Advocates of a single-payer health plan in the United States aren't exactly accustomed to seeing their efforts covered in the corporate media–or in the headline of a major newspaper story, no less. The Washington Post reminded us on June 6 what happens when media finally get around to taking a look at the issue.
Under the headline " 'Single-Payer' Supporters Challenge Democrats," reporter Dan Eggen deployed typically dismissive language in describing single-payer activists–writing that they had "struck again," referencing the "increasingly noisy" protesters who are "hounding" lawmakers. All this is part of an "offensive" that will "swamp" some apparently well-intentioned pro-White House house parties.
The real point is laid out pretty clearly:
The movement poses both an opportunity and a challenge for Obama, who is able to position himself as a centrist by opposing a single-payer plan but who risks angering a vocal part of the Democratic base.
In the strange world of corporate journalism, one can prove his/her "centrist" credentials by opposing a policy that has majority support from the public.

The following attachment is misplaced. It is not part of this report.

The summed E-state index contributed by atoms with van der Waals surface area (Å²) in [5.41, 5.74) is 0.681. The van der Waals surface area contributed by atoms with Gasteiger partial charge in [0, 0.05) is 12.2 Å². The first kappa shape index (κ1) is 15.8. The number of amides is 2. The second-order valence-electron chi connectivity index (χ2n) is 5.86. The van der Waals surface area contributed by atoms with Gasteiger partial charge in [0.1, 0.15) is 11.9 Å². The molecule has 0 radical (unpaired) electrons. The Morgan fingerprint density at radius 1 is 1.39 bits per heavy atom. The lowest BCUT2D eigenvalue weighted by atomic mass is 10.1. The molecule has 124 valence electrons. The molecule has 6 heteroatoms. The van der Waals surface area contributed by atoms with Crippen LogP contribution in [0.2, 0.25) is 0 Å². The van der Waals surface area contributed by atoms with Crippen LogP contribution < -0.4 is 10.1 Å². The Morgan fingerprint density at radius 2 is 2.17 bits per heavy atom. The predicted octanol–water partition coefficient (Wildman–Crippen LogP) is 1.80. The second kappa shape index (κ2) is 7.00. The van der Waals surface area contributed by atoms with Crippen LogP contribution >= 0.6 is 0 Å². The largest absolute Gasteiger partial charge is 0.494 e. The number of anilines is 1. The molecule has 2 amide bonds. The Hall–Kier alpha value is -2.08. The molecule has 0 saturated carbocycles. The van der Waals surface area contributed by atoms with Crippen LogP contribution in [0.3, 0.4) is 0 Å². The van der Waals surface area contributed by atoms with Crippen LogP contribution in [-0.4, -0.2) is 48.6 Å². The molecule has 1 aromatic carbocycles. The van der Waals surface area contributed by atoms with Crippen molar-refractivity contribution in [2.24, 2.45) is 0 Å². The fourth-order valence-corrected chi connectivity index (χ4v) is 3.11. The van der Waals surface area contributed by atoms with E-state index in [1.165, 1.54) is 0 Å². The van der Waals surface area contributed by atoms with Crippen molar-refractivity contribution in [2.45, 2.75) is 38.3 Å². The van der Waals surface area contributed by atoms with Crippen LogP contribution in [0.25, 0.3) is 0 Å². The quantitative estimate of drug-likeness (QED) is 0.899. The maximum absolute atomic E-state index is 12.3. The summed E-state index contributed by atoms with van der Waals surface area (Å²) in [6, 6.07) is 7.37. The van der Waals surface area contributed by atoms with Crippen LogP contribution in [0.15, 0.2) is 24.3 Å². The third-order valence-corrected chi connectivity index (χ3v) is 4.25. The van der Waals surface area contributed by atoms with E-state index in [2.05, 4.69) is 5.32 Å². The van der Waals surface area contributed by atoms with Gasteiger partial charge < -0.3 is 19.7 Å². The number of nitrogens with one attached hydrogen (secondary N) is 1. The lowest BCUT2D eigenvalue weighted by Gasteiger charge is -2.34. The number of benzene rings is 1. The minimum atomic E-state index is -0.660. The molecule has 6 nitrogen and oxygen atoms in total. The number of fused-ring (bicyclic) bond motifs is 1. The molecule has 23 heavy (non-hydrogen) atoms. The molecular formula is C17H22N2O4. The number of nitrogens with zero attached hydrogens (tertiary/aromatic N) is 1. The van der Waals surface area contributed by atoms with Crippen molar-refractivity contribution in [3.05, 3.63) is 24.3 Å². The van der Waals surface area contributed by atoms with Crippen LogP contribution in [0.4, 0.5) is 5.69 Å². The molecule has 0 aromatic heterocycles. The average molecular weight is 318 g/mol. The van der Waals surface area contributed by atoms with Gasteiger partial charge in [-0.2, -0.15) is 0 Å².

Eggen doesn't totally omit any reference to polling on single-payer; in fact, he reported that such polling "varies widely." But instead of giving some examples of this supposed variation, readers were treated to only one actual citation–a Kaiser Family Foundation poll that listed eight different options for expanding healthcare. (Single-payer finished last.) Eggen did explain that the polling on single-payer differs "based largely on how the issue is framed." Why, then, would you choose a rather unrepresentative example of such polling, when straight-forward poll questions are easy to come by? It's hard to say why, but it certainly fits with the media's well-established pattern of trying to hide the public's support of single-payer from the, well, public.